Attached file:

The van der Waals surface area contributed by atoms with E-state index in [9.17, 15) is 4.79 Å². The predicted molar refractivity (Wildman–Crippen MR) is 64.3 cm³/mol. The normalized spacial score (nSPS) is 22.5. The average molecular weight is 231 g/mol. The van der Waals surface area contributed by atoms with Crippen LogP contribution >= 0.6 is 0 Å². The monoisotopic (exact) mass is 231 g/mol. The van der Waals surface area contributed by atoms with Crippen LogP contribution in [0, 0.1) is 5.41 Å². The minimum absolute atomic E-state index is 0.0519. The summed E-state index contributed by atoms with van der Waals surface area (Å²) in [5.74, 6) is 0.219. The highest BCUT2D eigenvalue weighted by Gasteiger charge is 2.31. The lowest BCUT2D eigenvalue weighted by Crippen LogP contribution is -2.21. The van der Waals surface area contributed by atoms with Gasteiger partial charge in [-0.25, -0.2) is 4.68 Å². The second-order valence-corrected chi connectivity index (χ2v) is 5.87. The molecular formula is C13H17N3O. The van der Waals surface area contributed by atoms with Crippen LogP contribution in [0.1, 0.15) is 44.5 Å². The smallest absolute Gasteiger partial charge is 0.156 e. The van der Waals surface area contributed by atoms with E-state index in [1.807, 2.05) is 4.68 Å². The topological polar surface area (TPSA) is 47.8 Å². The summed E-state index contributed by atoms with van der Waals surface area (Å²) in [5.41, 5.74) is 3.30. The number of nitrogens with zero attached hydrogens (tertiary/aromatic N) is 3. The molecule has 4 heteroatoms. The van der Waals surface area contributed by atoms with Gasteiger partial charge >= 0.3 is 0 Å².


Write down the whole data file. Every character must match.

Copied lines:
The van der Waals surface area contributed by atoms with E-state index in [9.17, 15) is 4.79 Å². The predicted molar refractivity (Wildman–Crippen MR) is 64.3 cm³/mol. The normalized spacial score (nSPS) is 22.5. The average molecular weight is 231 g/mol. The van der Waals surface area contributed by atoms with Crippen LogP contribution >= 0.6 is 0 Å². The monoisotopic (exact) mass is 231 g/mol. The van der Waals surface area contributed by atoms with Crippen LogP contribution in [0, 0.1) is 5.41 Å². The minimum absolute atomic E-state index is 0.0519. The summed E-state index contributed by atoms with van der Waals surface area (Å²) in [5.74, 6) is 0.219. The highest BCUT2D eigenvalue weighted by Gasteiger charge is 2.31. The lowest BCUT2D eigenvalue weighted by Crippen LogP contribution is -2.21. The van der Waals surface area contributed by atoms with Gasteiger partial charge in [-0.25, -0.2) is 4.68 Å². The second-order valence-corrected chi connectivity index (χ2v) is 5.87. The molecular formula is C13H17N3O. The van der Waals surface area contributed by atoms with Crippen LogP contribution in [0.1, 0.15) is 44.5 Å². The smallest absolute Gasteiger partial charge is 0.156 e. The van der Waals surface area contributed by atoms with E-state index in [1.807, 2.05) is 4.68 Å². The topological polar surface area (TPSA) is 47.8 Å². The summed E-state index contributed by atoms with van der Waals surface area (Å²) in [5.41, 5.74) is 3.30. The number of nitrogens with zero attached hydrogens (tertiary/aromatic N) is 3. The molecule has 4 heteroatoms. The van der Waals surface area contributed by atoms with Gasteiger partial charge >= 0.3 is 0 Å².